For the first time in my recent memory I shut off my phone without being on a plane. You might protest, "Wait! You just went on your honeymoon. You're telling me that you left your phone on then?" Actually, yes, since the kids were being tour guides around Peru for 18 friends and family, we thought it best to be available for them. Luckily, there weren't any big emergencies!
Thursday, Mary Beth handed off the puppet show equipment to a church, the ophthalmology campaign ended that night and the kids were on their last 3 days of winter break, so we slipped off to the beach in Mejía about 2 hours away from Arequipa. Today was the Ironruna (runa is loosely translated as 'man' in Quechua) Triathlon in Mejía. One swims 1.9 km, bikes 90 km, and runs a half marathon (21 km). I'm not in good enough bike shape to enter it on my own, but a friend, who is an awesome swimmer wanted to do it as a relay. He'd swim, someone else would ride the bike and I'd run the half marathon. But we never found a cyclist, so I went to observe.
The plan was for the swimmers to swim a somewhat complicated course around several buoys but the race director didn't realize that the water was too deep for anchors or that the current was so strong. We watched a buoy float off toward the horizon as they readied the race. We never saw it again. The director scurried around on a wave-runner to reposition another. He abandoned having the swimmers swim the original route and told them to just swim around the one lone buoy and come back. Things just got crazier from this point on. It was breezy. Like always, the sea was rough in Mejía. It's cold too. About 11˚C (52˚F). As the 18 triathletes took off into the water for the swim leg we noticed the buoy moving quickly to the north. "Wow! It will be hard to swim around a moving target. And this will be a short race; it's only 500m to the buoy!" The first swimmer got through the breakers into the open water. Then two more. The rest appeared to be struggling. After about 5 minutes, the rest of the swimmers were still just a 50m from shore, while the leader was approaching the buoy. They were unable to get through the waves! How can this be? They were almost all semi-professional athletes. Haven't they swum in rough water before? One more got through the waves and headed for the moving buoy. Those left behind were just standing in the water, shrugging their shoulders and looking at each other. They looked to shore for direction and someone yelled at them to keep trying. A race director's nightmare: having to disqualify the majority of your participants because the swim leg was too hard. He came up with a brilliant plan: Send in the lifeguards! Ten red-and-yellow-clad lifeguards headed into the water to "rescue" the triathletes and send them out on the bike leg! But do they still qualify for prizes, or just those that completed the swim? I'll let you know if I hear how it turned out.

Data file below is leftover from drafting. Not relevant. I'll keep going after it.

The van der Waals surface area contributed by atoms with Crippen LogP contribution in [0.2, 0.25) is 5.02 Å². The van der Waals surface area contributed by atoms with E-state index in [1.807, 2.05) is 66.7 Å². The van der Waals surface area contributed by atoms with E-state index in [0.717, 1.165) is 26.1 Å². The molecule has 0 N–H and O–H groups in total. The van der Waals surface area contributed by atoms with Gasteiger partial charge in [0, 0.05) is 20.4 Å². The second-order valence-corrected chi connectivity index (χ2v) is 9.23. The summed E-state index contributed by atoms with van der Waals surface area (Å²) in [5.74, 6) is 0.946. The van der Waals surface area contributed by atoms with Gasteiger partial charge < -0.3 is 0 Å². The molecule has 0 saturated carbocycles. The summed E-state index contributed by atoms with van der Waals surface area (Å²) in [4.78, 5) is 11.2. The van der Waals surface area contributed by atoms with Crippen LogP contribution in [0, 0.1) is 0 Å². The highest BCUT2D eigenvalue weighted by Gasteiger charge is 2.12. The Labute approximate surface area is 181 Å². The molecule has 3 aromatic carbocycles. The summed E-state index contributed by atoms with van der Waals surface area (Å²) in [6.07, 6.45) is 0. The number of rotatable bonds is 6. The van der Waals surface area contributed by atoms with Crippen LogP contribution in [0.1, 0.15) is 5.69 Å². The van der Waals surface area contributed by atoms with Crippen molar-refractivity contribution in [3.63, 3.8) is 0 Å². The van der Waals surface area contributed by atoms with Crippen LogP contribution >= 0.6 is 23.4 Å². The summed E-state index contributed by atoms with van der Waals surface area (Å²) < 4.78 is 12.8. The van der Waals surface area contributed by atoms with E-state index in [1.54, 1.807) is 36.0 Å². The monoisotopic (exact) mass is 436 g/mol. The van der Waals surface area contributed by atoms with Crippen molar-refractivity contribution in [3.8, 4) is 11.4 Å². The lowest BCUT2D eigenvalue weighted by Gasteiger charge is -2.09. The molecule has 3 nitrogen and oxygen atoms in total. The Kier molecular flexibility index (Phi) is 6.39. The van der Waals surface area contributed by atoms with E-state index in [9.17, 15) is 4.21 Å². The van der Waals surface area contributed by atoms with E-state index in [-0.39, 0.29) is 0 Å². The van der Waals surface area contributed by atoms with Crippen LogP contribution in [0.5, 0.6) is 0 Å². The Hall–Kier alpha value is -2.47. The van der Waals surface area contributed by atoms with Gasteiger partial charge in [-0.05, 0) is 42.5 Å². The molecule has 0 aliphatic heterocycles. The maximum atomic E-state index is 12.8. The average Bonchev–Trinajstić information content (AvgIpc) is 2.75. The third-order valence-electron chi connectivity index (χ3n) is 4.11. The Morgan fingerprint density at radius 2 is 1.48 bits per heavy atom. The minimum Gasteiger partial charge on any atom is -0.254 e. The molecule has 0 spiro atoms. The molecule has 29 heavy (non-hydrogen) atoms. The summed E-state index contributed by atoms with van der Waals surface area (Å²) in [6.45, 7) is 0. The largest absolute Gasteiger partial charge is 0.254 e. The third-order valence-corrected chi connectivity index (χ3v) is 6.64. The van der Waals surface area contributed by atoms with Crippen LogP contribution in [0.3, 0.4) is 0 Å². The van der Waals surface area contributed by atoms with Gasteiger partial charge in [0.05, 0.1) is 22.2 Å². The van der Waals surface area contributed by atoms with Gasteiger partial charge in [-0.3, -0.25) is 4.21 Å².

I badly wanted to put on my wetsuit and try to see if I could get through the waves. They didn't look any worse than usual to me!